What do most of today’s teenagers want? A faster computer? A cooler wardrobe? A new car?
Consider the fact that nearly 90 percent of the world’s 1.2 billion youth live in developing countries, where opportunity is severely limited. Now think again. What do they want? What do they need?
At ChildFund, it’s our business to find out.
Lately, as an outgrowth of ChildFund’s ongoing service to children throughout all stages of their development, we have delved deeper into working with youth as partners in their own futures.
In April, Jason Schwartzman, ChildFund Team Leader for Child and Youth Development, spent two weeks in India, home to 243 million 15- to 24-year-olds. He participated in part of ChildFund India’s 60th anniversary celebration, which included a gathering of young people from across India. The youth conference presented a perfect opportunity to learn more about their lives. Schwartzman wrote several posts about that experience and much of the groundwork that went into it at ChildFund’s blog.
| ||A boy in The Gambia drew this picture of his friend and wrote about how he imagines that friend's life five years from now.|
From conversations with youth around the world, he reports, it is clear that they have plenty to say. In an exercise to learn how youth envision their futures, Schwartzman and his team asked young people in several countries to each draw a friend, and then to imagine what that friend’s life might look like in five years.
Some descriptions were sunny, some were bleak, and some were both. One young man in The Gambia wrote of his 13-year-old friend, “In 5 years times, I am seeing my friend as someone who will not prosper in future because he don’t study at home. … I think he may get involve in drug abuse, he can be in jail, or physically weak or die. If he change his mind and study hard, he can be at the University … . He can therefore contribute to the nation development and build up a good family in future.”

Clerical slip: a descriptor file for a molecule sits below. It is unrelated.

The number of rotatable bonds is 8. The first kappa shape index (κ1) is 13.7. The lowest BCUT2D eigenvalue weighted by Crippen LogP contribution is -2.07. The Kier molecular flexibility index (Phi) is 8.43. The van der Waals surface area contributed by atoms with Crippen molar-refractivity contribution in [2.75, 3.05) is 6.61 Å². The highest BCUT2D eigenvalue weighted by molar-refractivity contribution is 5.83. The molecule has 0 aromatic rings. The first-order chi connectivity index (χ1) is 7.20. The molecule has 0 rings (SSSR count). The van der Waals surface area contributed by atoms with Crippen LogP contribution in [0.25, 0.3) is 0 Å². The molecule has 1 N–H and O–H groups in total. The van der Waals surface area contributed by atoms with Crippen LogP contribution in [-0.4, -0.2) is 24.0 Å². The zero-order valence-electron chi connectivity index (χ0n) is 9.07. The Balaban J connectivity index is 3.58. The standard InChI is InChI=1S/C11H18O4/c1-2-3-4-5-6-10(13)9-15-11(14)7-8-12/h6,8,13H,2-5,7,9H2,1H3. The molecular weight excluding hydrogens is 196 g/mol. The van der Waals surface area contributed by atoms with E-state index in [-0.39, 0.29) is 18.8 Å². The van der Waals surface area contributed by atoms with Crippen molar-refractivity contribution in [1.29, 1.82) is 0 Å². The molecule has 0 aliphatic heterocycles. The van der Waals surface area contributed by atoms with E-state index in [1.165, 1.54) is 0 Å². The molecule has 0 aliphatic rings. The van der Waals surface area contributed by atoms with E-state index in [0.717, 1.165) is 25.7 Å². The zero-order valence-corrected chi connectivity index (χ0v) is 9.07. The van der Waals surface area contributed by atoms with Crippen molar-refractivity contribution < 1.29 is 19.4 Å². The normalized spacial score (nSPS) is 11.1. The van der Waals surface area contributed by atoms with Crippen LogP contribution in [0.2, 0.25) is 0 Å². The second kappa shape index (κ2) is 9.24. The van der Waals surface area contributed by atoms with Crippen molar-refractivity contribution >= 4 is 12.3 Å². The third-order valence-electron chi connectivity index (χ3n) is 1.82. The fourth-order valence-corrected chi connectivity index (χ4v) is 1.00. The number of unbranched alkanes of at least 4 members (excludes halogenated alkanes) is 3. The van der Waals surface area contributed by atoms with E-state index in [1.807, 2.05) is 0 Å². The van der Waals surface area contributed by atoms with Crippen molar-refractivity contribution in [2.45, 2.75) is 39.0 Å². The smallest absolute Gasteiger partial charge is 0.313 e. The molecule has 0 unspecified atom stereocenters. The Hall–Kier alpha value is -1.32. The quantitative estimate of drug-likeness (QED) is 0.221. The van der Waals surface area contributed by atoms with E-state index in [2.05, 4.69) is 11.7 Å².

Such responses — and they echo each other in many places worldwide — show that youth are keenly aware of the challenges they face. The ability to follow through with their education is topmost in many of their minds, because they understand it is integral to achieving a better life. But, in the countries where ChildFund works, pursuing education is too often at odds with young people’s circumstances.
As Schwartzman heard from the youth gathered in India, poverty tends to prematurely drive young people out of school and into the search for nonexistent employment or, for girls, into early marriage — sometimes far from home. Without family and other support systems, they are vulnerable to exploitation and abuse, especially the girls. The boys worry about that too, but even more so about the trap of alcoholism. “Young people are making choices, sometimes passively and sometimes actively,” writes Schwartzman, “but they are acutely aware that these choices are not leaving them in a good place.” Hope can be as hard to come by as money.
But Schwartzman also saw youth finding ways beyond these challenges and into productive, stable young adulthood. In a remote village in India, he met a group of young women, most of them newly married and entering motherhood, who had formed a co-op to grow and sell mushrooms for income. The “daughter-in-law group,” as he nicknamed them, didn’t just create a livelihood for themselves in their remote India village — they also created a circle of support. They became resources for one another.
|The "daughter-in-laws' group" work together to grow and sell mushrooms for income in small, remote village in India.|| |
Worldwide, ChildFund is partnering with communities in a variety of ways to address the risks that young people face. In addition to women’s self-help groups, we facilitate youth clubs that provide support and camaraderie as well as opportunities for young people to grow and make a difference in their communities. There are more than a thousand such children’s and youth clubs in India.
What do youth want? What do they need?